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When someone asks our name, we use I am [name]. Also, we use I am to express our feelings, like I am sorry, and I am happy. So do we use I am for both our identity and our feelings?

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    'I am' is never called a prefix; that term is already taken and universally agreed upon in linguistics. The copula be is very commonly used to show identities ('I am John') and states ('She is cold') (be is used in other ways; it's very versatile). // Though 'He is a disciple and a leader' and 'I'm tired and hungry' are totally acceptable, a mixed statement ('I'm a leader and angry') is not. Dec 26 '19 at 11:23
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Yes. Unlike some other languages (eg Spanish, Japanese), English uses the same copula be for contingent properties, innate properties, identity, and sometimes location:

I am happy (contingent or transitory property)

I am human (innate or permanent property)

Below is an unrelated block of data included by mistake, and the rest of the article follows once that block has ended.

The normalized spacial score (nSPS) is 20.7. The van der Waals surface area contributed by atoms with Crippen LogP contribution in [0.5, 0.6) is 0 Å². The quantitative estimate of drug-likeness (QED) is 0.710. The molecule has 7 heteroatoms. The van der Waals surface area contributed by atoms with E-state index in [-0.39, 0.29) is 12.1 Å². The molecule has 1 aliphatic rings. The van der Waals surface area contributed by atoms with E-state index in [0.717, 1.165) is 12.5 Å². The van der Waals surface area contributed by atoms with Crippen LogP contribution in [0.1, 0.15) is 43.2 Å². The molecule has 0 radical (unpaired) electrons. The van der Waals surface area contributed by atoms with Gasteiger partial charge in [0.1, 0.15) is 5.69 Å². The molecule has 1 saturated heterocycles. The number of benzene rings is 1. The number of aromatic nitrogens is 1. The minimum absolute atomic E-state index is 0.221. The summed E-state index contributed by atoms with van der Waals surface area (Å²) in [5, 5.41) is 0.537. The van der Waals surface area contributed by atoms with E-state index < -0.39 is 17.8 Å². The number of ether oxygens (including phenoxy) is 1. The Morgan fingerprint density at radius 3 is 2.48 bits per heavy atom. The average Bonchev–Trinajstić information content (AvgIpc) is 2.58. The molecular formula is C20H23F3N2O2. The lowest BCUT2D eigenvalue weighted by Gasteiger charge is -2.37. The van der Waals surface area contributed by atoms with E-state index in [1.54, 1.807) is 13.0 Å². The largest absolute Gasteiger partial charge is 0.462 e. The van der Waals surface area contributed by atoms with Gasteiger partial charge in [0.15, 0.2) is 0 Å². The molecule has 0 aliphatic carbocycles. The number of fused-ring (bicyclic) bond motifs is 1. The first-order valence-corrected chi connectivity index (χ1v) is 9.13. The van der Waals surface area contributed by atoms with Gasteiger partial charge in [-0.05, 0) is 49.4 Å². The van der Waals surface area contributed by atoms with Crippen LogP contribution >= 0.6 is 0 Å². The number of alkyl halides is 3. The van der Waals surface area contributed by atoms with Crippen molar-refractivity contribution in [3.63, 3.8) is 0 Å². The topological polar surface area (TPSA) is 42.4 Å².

I am Colin (identity)

I am in my house (location).

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  • great. the words late, right and wrong does they belong to contingent or transitory properties?. Like, i am late, i am right, i am wrong....etc...
    – Srini M
    Dec 27 '19 at 6:17
  • Given that I've just pointed out that English doesn't distinguish these kind of properties, I wonder why there is any point in asking this question here. But I would say that none of them is innate or permanent (though some people act as though being "right" is a permanent attribute that they have!)
    – Colin Fine
    Dec 27 '19 at 23:27

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